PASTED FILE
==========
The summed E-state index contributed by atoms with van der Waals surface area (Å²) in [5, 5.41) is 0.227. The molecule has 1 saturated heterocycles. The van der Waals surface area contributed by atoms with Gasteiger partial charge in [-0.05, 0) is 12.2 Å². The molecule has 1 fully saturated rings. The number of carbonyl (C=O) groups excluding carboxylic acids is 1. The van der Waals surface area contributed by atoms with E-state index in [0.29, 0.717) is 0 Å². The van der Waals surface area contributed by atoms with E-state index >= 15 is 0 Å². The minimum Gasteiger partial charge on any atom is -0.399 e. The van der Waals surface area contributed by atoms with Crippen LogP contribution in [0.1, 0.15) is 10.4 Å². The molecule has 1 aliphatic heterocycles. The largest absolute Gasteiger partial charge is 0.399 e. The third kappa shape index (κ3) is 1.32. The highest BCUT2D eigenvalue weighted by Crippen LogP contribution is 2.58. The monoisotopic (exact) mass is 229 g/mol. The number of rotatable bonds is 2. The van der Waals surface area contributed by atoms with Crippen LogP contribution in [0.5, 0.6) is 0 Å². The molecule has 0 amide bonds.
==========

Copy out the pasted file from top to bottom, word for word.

The summed E-state index contributed by atoms with van der Waals surface area (Å²) in [5, 5.41) is 0.227. The molecule has 1 saturated heterocycles. The van der Waals surface area contributed by atoms with Gasteiger partial charge in [-0.05, 0) is 12.2 Å². The molecule has 1 fully saturated rings. The number of carbonyl (C=O) groups excluding carboxylic acids is 1. The van der Waals surface area contributed by atoms with E-state index in [0.29, 0.717) is 0 Å². The van der Waals surface area contributed by atoms with E-state index >= 15 is 0 Å². The minimum Gasteiger partial charge on any atom is -0.399 e. The van der Waals surface area contributed by atoms with Crippen LogP contribution in [0.1, 0.15) is 10.4 Å². The molecule has 1 aliphatic heterocycles. The largest absolute Gasteiger partial charge is 0.399 e. The third kappa shape index (κ3) is 1.32. The highest BCUT2D eigenvalue weighted by Crippen LogP contribution is 2.58. The monoisotopic (exact) mass is 229 g/mol. The number of rotatable bonds is 2. The van der Waals surface area contributed by atoms with Crippen LogP contribution in [0.5, 0.6) is 0 Å². The molecule has 0 amide bonds.